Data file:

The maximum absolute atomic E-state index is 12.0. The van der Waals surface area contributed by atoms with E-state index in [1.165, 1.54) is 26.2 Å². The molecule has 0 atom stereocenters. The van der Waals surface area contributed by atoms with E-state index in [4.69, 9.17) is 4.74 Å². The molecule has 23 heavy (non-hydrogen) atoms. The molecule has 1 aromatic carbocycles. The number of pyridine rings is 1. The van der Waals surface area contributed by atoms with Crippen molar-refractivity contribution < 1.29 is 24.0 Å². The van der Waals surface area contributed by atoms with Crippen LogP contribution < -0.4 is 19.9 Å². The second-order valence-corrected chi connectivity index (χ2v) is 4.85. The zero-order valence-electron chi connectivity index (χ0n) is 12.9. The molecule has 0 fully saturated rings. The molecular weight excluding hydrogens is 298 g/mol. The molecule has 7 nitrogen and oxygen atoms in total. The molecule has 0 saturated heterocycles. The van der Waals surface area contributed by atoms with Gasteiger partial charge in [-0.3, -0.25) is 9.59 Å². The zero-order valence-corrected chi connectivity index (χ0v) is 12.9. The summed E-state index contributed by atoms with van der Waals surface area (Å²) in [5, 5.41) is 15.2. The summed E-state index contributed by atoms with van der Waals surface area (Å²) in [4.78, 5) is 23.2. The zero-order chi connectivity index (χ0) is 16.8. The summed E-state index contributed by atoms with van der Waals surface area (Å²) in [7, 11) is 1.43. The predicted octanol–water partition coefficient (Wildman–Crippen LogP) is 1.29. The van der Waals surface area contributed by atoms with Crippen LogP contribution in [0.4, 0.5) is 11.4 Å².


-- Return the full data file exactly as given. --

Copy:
The maximum absolute atomic E-state index is 12.0. The van der Waals surface area contributed by atoms with E-state index in [1.165, 1.54) is 26.2 Å². The molecule has 0 atom stereocenters. The van der Waals surface area contributed by atoms with E-state index in [4.69, 9.17) is 4.74 Å². The molecule has 23 heavy (non-hydrogen) atoms. The molecule has 1 aromatic carbocycles. The number of pyridine rings is 1. The van der Waals surface area contributed by atoms with Crippen molar-refractivity contribution < 1.29 is 24.0 Å². The van der Waals surface area contributed by atoms with Crippen LogP contribution < -0.4 is 19.9 Å². The second-order valence-corrected chi connectivity index (χ2v) is 4.85. The zero-order valence-electron chi connectivity index (χ0n) is 12.9. The molecule has 0 fully saturated rings. The molecular weight excluding hydrogens is 298 g/mol. The molecule has 7 nitrogen and oxygen atoms in total. The molecule has 0 saturated heterocycles. The van der Waals surface area contributed by atoms with Gasteiger partial charge in [-0.3, -0.25) is 9.59 Å². The zero-order valence-corrected chi connectivity index (χ0v) is 12.9. The summed E-state index contributed by atoms with van der Waals surface area (Å²) in [5, 5.41) is 15.2. The summed E-state index contributed by atoms with van der Waals surface area (Å²) in [4.78, 5) is 23.2. The zero-order chi connectivity index (χ0) is 16.8. The summed E-state index contributed by atoms with van der Waals surface area (Å²) in [7, 11) is 1.43. The predicted octanol–water partition coefficient (Wildman–Crippen LogP) is 1.29. The van der Waals surface area contributed by atoms with Crippen LogP contribution in [0.4, 0.5) is 11.4 Å².